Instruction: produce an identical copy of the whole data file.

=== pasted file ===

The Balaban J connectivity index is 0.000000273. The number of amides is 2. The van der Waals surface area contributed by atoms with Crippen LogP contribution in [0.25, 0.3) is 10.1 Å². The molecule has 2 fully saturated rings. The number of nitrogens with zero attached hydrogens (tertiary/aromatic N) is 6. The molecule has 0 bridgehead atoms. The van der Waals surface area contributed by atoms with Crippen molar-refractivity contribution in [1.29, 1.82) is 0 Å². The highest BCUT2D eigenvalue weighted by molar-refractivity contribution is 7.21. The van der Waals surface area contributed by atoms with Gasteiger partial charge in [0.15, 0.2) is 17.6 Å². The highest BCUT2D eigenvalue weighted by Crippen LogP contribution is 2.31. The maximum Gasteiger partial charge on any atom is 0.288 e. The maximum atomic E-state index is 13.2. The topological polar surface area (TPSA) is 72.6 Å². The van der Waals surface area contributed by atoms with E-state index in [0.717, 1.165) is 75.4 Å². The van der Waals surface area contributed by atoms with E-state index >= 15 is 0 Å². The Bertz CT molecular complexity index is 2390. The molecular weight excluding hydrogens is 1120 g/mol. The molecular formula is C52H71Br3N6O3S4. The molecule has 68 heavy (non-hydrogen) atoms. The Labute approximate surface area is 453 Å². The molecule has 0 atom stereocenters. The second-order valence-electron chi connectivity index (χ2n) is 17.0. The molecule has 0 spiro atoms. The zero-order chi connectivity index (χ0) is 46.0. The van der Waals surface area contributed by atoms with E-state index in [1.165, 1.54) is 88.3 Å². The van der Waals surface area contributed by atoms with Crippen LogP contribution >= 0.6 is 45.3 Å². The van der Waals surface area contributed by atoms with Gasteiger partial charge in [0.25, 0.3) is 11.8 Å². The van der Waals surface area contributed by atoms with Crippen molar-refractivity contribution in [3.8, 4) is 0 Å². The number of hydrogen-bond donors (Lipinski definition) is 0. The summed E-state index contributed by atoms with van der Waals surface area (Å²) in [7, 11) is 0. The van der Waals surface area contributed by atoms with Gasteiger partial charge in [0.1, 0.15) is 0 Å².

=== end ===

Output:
The Balaban J connectivity index is 0.000000273. The number of amides is 2. The van der Waals surface area contributed by atoms with Crippen LogP contribution in [0.25, 0.3) is 10.1 Å². The molecule has 2 fully saturated rings. The number of nitrogens with zero attached hydrogens (tertiary/aromatic N) is 6. The molecule has 0 bridgehead atoms. The van der Waals surface area contributed by atoms with Crippen molar-refractivity contribution in [1.29, 1.82) is 0 Å². The highest BCUT2D eigenvalue weighted by molar-refractivity contribution is 7.21. The van der Waals surface area contributed by atoms with Gasteiger partial charge in [0.15, 0.2) is 17.6 Å². The highest BCUT2D eigenvalue weighted by Crippen LogP contribution is 2.31. The maximum Gasteiger partial charge on any atom is 0.288 e. The maximum atomic E-state index is 13.2. The topological polar surface area (TPSA) is 72.6 Å². The van der Waals surface area contributed by atoms with E-state index in [0.717, 1.165) is 75.4 Å². The van der Waals surface area contributed by atoms with E-state index >= 15 is 0 Å². The Bertz CT molecular complexity index is 2390. The molecular weight excluding hydrogens is 1120 g/mol. The molecular formula is C52H71Br3N6O3S4. The molecule has 68 heavy (non-hydrogen) atoms. The Labute approximate surface area is 453 Å². The molecule has 0 atom stereocenters. The second-order valence-electron chi connectivity index (χ2n) is 17.0. The molecule has 0 spiro atoms. The zero-order chi connectivity index (χ0) is 46.0. The van der Waals surface area contributed by atoms with E-state index in [1.165, 1.54) is 88.3 Å². The van der Waals surface area contributed by atoms with Crippen LogP contribution >= 0.6 is 45.3 Å². The van der Waals surface area contributed by atoms with Gasteiger partial charge in [0.25, 0.3) is 11.8 Å². The van der Waals surface area contributed by atoms with Crippen molar-refractivity contribution in [3.8, 4) is 0 Å². The number of hydrogen-bond donors (Lipinski definition) is 0. The summed E-state index contributed by atoms with van der Waals surface area (Å²) in [7, 11) is 0. The van der Waals surface area contributed by atoms with Gasteiger partial charge in [0.1, 0.15) is 0 Å².